By Phil Hill
Last week marked five years since Stanford University introduced to the world the classes that would soon spark a frenzy over massive open online courses.
On August 16, 2011, Stanford unveiled three courses, taught by Sebastian Thrun, Andrew Ng, and Jennifer Widom, all computer scientists at the university. Their MOOCs borrowed key designs from Daphne Koller, another Stanford professor who led much of that institution’s early efforts in blended learning. By the following spring, Mr. Thrun had founded Udacity, Mr. Ng and Ms. Koller had founded Coursera, and MIT and Harvard University had founded edX, seeking to use MOOCs to transform higher education.
The age of the commercially oriented MOOCs, as driven by their most prominent supporters, had begun.
Fast forward to the present, and we have now witnessed the end of an era. While Mr. Ng, Ms. Koller, and Mr. Thrun remain on the boards of their respective companies, the biggest advocates of commercial MOOCs have moved on.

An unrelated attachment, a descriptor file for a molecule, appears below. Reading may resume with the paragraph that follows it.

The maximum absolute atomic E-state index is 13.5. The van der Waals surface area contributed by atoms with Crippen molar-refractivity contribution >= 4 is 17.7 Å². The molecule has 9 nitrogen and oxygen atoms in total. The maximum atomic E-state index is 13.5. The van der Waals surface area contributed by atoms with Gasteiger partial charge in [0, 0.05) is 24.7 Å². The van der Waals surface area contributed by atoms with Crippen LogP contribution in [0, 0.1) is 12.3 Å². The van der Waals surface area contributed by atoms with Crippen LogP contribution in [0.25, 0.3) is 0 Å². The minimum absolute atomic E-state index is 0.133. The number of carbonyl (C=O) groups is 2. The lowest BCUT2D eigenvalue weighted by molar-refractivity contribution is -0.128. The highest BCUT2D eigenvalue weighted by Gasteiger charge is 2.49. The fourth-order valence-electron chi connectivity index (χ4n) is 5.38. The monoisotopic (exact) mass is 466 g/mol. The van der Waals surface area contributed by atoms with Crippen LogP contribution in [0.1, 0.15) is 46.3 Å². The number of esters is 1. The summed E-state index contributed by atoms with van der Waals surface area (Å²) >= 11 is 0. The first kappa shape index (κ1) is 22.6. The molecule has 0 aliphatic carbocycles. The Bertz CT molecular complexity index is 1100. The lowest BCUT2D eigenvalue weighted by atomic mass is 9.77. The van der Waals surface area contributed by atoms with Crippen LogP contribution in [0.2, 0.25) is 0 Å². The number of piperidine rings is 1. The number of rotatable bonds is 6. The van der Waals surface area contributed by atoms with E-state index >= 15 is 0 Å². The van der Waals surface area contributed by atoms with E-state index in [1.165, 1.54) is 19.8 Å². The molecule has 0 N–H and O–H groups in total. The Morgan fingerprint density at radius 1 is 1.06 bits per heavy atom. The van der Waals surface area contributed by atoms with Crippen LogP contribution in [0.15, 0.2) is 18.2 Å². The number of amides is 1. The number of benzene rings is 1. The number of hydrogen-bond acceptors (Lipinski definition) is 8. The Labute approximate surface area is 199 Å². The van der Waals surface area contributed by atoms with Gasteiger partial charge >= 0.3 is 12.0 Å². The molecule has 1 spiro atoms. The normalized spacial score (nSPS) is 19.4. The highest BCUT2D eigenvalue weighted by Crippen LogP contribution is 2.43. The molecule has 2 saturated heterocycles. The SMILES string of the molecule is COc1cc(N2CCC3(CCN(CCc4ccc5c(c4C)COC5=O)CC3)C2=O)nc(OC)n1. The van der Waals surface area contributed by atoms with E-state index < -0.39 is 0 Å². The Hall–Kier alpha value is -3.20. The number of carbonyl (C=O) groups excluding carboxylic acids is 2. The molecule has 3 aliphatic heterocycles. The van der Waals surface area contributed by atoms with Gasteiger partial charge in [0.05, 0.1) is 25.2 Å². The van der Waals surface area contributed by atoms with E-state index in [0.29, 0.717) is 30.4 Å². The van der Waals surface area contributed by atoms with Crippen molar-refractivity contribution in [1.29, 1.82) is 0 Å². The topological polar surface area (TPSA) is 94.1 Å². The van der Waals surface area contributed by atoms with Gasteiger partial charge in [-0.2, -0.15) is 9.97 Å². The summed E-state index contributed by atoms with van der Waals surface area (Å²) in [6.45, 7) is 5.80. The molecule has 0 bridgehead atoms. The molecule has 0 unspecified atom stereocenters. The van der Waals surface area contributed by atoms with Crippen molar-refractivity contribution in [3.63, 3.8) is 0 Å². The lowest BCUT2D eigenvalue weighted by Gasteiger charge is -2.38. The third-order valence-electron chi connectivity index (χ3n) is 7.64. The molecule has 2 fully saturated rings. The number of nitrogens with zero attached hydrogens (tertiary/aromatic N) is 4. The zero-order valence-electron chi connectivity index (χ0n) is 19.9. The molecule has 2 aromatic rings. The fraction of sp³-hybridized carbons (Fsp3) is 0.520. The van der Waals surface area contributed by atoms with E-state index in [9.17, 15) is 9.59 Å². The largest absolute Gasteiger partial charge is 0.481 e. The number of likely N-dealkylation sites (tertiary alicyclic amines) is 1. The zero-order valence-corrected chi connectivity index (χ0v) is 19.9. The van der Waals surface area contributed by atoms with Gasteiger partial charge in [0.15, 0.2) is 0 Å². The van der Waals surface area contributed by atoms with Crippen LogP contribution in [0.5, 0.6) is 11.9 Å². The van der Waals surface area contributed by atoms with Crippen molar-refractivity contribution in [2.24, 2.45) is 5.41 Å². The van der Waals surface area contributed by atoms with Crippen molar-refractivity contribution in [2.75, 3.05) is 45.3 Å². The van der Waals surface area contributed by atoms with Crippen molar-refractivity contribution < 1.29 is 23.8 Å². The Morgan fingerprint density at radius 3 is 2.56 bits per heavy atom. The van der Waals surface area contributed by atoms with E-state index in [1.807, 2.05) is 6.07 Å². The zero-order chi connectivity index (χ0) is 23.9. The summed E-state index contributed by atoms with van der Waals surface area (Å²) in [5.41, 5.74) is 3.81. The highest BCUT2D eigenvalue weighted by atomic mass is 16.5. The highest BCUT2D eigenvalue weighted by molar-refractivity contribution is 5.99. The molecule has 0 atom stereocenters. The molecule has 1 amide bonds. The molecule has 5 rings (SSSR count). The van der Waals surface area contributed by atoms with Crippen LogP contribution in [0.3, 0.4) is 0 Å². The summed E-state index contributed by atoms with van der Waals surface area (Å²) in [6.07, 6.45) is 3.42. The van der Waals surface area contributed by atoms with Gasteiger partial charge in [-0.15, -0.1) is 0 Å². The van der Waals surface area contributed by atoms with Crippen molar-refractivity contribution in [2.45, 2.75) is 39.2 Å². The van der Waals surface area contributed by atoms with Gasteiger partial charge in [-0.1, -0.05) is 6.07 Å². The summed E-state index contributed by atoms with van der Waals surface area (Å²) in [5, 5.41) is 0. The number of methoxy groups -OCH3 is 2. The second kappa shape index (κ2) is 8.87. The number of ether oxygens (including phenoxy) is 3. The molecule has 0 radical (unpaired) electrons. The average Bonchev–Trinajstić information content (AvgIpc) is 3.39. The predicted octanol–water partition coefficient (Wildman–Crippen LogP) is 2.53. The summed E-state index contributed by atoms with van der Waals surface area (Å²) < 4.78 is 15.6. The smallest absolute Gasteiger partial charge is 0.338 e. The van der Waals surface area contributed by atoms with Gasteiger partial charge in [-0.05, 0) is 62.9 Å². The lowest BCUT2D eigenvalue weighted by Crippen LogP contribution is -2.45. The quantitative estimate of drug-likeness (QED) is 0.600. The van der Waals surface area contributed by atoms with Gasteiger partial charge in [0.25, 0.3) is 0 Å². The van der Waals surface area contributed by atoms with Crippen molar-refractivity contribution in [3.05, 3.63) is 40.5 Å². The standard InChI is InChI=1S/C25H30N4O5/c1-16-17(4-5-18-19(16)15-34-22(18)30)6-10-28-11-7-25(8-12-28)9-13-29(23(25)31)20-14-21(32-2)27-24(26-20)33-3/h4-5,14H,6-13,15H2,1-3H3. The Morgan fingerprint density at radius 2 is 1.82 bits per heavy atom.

Mr. Ng left Coursera in 2014 for Baidu, focusing on deep learning research. Mr. Thrun stepped down as chief executive of Udacity in April of this year to reduce his day-to-day responsibilities. He is now president of Kitty Hawk, a company focused on the development of flying cars. And Ms. Koller recently left Coursera to become chief computing officer at Calico, a company that researches human aging.
These days, no one considers MOOCs to be the future of education or a threat to the modern university, as had been so frequently claimed when the courses were first attracting international media attention. Udacity has shifted its focus to job-skills training, and Coursera and edX are still searching for ways to bring in long-lasting revenue.
So will these changes in corporate vision and leadership change the long-term trajectory of MOOCs?
[ Full article (subscription needed) available at The Chronicle of Higher Education: http://www.chronicle.com/article/MOOCs-Are-Dead-Long-Live/237569 ]